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Dome - Filling a prescription for primary care
Filling a prescription for primary care
Date: March 5, 2012
The expanding Johns Hopkins Community Physicians is tying together a network of patient care in the National Capital Region.
At a community forum several years ago, Suburban Hospital President Brian Gragnolati measured one of health care’s most important “vital signs” when he posed the following question to the audience of mostly retired people: “How many of you have had difficulty, or have a friend or family member who’s had difficulty, finding a primary care physician who accepts your insurance?”
More than three-quarters of the listeners raised their hands. “I was stunned,” recalls Gragnolati, now senior vice president for the Johns Hopkins Health System. “In those days I couldn’t go to a community event where people wouldn’t ask, Why can’t I find a primary care physician in the Bethesda-Chevy Chase area who accepts my insurance?”
The market wasn’t adapting to their needs, he told them, because practices couldn’t afford to bring new people in and were uncertain about the future of health care delivery. National surveys continue to confirm the trend. According to a 2011 study in Archives of Internal Medicine, only 88 percent of U.S. physicians took on private insurance patients in 2008, a decline of 5.5 percent from 2005. At the same time, only 93 percent of doctors still accepted new Medicare patients.
Now, thanks to their ongoing integration with Johns Hopkins Medicine, both Suburban and nearby Sibley Memorial Hospital can claim a growing number of primary care physicians and specialists who accept private and federal health insurance. When the D.C.-area hospitals joined the JHM family, they not only gained access to Hopkins’ academic research and clinical operations but also to its network of primary care physicians.
A primary care leader
Johns Hopkins Community Physicians (JHCP), the state’s largest primary care physician program, employs more than 370 health care providers who handle about 800,000 patient visits each year at more than 35 locations. Its recent growth in the D.C. suburbs, however, has been particularly significant, says JHCP President Steven Kravet. In 2009, the system maintained two primary care locations with less than 10 physicians in the National Capital Region, the area served by Suburban and Sibley. There are now 26 primary care physicians practicing at six primary care locations. One opened last July in downtown Bethesda and another is operating in the medical office building at Sibley.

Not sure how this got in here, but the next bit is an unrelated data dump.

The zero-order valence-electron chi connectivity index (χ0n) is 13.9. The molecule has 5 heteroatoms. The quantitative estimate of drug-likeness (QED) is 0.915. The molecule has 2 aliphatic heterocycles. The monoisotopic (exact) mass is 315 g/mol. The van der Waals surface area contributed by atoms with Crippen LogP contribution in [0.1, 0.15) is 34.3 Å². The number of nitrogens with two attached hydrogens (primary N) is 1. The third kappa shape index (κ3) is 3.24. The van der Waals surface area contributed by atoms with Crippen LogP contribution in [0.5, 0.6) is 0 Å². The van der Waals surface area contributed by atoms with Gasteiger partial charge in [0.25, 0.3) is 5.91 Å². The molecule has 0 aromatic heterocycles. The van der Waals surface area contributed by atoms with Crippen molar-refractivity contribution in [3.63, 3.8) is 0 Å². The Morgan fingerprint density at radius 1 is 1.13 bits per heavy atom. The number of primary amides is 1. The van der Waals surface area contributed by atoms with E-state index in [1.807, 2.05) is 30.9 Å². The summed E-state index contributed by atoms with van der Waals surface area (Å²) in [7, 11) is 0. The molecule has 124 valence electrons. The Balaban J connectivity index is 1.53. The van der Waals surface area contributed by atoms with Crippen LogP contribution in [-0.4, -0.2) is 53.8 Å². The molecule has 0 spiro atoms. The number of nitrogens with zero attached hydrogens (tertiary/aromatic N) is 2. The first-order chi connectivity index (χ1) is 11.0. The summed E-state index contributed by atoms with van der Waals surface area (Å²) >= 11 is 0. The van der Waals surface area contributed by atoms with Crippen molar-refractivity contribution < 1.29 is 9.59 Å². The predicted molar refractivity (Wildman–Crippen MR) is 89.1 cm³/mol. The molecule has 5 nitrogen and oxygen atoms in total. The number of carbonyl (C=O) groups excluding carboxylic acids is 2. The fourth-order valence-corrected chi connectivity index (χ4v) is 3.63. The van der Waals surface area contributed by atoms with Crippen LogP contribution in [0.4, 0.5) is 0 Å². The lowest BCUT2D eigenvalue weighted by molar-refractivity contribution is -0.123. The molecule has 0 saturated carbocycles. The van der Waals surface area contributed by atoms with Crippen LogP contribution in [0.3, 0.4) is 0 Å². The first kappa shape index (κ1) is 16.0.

In addition to primary care, JHCP has helped Suburban expand its base of specialists, such as vascular surgeons and cardiologists, who accept insurance. Specialists are being recruited similarly for Sibley.
“If you include our hospital-based providers—intensivists and hospitalists—we now have 60 providers in 13 different specialties in the National Capital Region,” Kravet says. This year, Community Physicians will open primary care practices in Bowie, Germantown and central D.C.—the latter an important market extension for Sibley.
“JHCP is helping to meet the community’s need for access, an employment need for physicians who don’t want to establish a private practice on their own, and the hospital’s need to have young primary care physicians who will practice for a long time and accept insurance,” says Robert Sloan, president and CEO of Sibley Memorial Hospital.
Extending help, filling gaps
In theory, each primary care physician can take care of about 2,500 patients. That means the 14 new JHCP doctors practicing in the National Capital Region can provide for roughly 45,000 patients, points out Gragnolati, who heads the Health System’s community division. He emphasizes that all new JHCP physicians, including specialists, are enhancing, not competing with, those community physicians in private practice who still work with Suburban and Sibley. However they also provide a reliable bridge to future health care delivery.
“Without having the private practices replenish themselves the way they did in the past, a community hospital can find itself one retirement away from the disaster of scrambling to find a specialist,” Gragnolati says. “JHCP physicians complement the existing base of community physicians who want to finish out their careers in private practice but who aren’t willing to take on the risk of recruiting new people.”
In addition to providing access to primary and specialty care doctors who accept insurance, the new relationship should help Suburban and Sibley reduce preventable patient readmissions—a key goal of health care reform—by strengthening their connections to outpatient care, says Robert Rothstein, vice-president of medical affairs at Suburban.
“Running practices is not a core competency that hospitals have,” Gragnolati says. “It’s fabulous that our health system has an organization like JHCP that has such a long history of doing a great job running physician groups.”
As it expands, Community Physicians also is improving the way it delivers medical care—and getting national acclaim for it. Last year, five of its primary care sites, including one in Montgomery County, received the highest level of recognition from the National Committee for Quality Assurance for proficiency at using a patient-centered medical home model of care. (See sidebar).
Administrators at Suburban report a “pretty impressive” increase in patients who are seeing Hopkins physicians, particularly primary care providers. “Although some patients may have lost the doctors they were seeing for the past 20 years, we’ve gotten really good response and feedback from those referred to JHCP providers,” Rothstein says.